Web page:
Cryptocurrency crash: All You Need to Know why Cryptocurrency Crash

Cryptocurrency crash: All You Need to Know why Cryptocurrency Crash, What Happen to Cryptocurrency in India, Cryptocurrency Future in India, Cryptocurrency New Law in India.

This week’s cryptocurrency crash isn’t being driven by a single factor, but rather by a multitude of factors including “rising selling pressure, end of year profit-taking, as well as speculation”.

Compared to rupees, Bitcoin fell 17 percent, Ethereum 14 percent, Dogecoin over 20 percent, and Polkadot 14 percent. WazirX data showed that even the dollar-pegged token Tether had fallen nearly 17 percent.

5ir677ng crypto prices fall

In a government bulletin earlier this year, it was reported that the Cryptocurrency and Regulation of Official Digital Currency Bill, 2021 seeks to prohibit all private cryptocurrencies in India. There are some exceptions, however, to promote the underlying technology of cryptocurrency and its uses.

The Cryptocurrency and Regulation of Official Digital Currency Bill 2021

In the Cryptocurrency and Regulation of Official Digital Currency Bill, 2021, “private cryptocurrencies will be prohibited in India, but certain exceptions will be made to promote the technology and its uses”.

In addition, the bill seeks “to create a facilitative framework for the creation of the Reserve Bank of India’s official digital currency”.

The Lok Sabha bulletin did not provide any other details about the proposed legislation.

Why Need the Bill?

Concerns have been raised that cryptocurrency is being used to mislead investors and to fund activities. In addition, cryptocurrency is not issued by a central bank or has a sovereign backing, making it difficult to trace and record.

Several crypto-exchange platforms have reported that around two crores Indians have invested in cryptocurrencies, according to a recent report.

During the last budget, the government planned to introduce legislation banning all cryptocurrencies. However, the bill was scrapped. Shantikanta Das, the governor of the Reserve Bank of India, has also raised concerns about cryptocurrencies. As Das stated in an event held in early November, “Cryptocurrencies pose serious macroeconomic and financial stability concerns to the RBI.” The government is actively looking at the issue and will decide on it. We have flagged this issue multiple times as a central banker, but we have serious concerns about it.”

Cryptocurrency Crash

Legal tender in other countries

On 9 June 2021, El Salvador became the first country to officially classify Bitcoin as a legal currency.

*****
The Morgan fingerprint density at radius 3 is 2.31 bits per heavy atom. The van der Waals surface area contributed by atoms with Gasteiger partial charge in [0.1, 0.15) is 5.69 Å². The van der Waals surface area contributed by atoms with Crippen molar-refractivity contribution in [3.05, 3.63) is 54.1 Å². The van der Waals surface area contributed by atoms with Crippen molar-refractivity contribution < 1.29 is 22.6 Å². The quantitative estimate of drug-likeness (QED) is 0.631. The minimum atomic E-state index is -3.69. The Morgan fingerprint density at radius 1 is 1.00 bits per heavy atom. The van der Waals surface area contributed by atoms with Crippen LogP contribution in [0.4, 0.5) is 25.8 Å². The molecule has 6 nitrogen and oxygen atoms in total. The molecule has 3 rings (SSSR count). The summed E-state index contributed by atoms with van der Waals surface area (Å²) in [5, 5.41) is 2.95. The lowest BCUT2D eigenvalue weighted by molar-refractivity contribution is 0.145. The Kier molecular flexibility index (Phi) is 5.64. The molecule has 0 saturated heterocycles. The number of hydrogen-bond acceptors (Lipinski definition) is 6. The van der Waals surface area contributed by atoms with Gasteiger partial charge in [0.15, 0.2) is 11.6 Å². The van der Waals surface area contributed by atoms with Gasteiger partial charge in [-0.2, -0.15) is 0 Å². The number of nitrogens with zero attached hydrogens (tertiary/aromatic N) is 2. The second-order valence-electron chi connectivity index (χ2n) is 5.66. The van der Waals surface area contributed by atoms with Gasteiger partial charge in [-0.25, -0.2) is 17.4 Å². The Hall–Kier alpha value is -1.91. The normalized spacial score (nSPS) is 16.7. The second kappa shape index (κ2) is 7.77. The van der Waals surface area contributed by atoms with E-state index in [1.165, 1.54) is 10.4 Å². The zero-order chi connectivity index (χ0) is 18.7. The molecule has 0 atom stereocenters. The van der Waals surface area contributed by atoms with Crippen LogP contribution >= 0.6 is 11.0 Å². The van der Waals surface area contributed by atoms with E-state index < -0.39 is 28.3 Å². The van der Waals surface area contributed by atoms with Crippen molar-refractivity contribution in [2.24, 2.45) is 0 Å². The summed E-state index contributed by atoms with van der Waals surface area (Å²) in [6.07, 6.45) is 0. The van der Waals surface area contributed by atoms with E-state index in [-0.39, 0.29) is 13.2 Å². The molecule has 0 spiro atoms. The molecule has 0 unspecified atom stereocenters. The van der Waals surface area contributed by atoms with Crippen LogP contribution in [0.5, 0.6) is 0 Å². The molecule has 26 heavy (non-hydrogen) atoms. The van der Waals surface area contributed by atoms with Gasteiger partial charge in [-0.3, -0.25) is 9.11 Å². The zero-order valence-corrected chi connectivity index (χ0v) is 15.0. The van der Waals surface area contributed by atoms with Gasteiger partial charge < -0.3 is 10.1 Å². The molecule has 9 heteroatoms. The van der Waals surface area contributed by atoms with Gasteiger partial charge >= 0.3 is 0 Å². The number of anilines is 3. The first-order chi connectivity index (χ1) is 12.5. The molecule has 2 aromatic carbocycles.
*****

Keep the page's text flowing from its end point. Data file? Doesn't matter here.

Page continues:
Salvadoran President Nayib Bukele said the move would make it easier for his countrymen abroad to send money home.

Panama is also considering following in El Salvador’s shoes.

But, as of now, El Salvador is the only country to officially recognize the cryptocurrency.

In many other countries, like the United States, Canada, trading in these virtual currencies is allowed.

What may happen in the future

Transferring cryptocurrencies from one wallet to another is similar to sharing files from one computer to another, so a regulatory ban may not prevent people from sending cryptocurrencies to each other. However, it could complicate the process.


Union finance ministry gave the following answer to a question in Parliament regarding whether bitcoin trading was banned in the country: RBI circular of April 2018. The RBI circular “advised all entities under its aegis not to deal in” virtual currencies. However, it had noted that the Supreme Court had in a 2020 judgment set aside the RBI circular That has meant that Indian investors have been able to trade in cryptocurrency.

According to reports, several public and private banks continued to discourage their customers from dealing in cryptocurrencies despite the apex court’s order. Last month, the central bank clarified that banks cannot use that circular as an excuse to deny services related to cryptocurrency transactions.

As per the order of the Hon’ble Supreme Court, the RBI circular is no longer valid as of the date of the Supreme Court judgment, and therefore it cannot be cited or quoted.

Cryptocurrency Bans, Ruled Meme over the Internet

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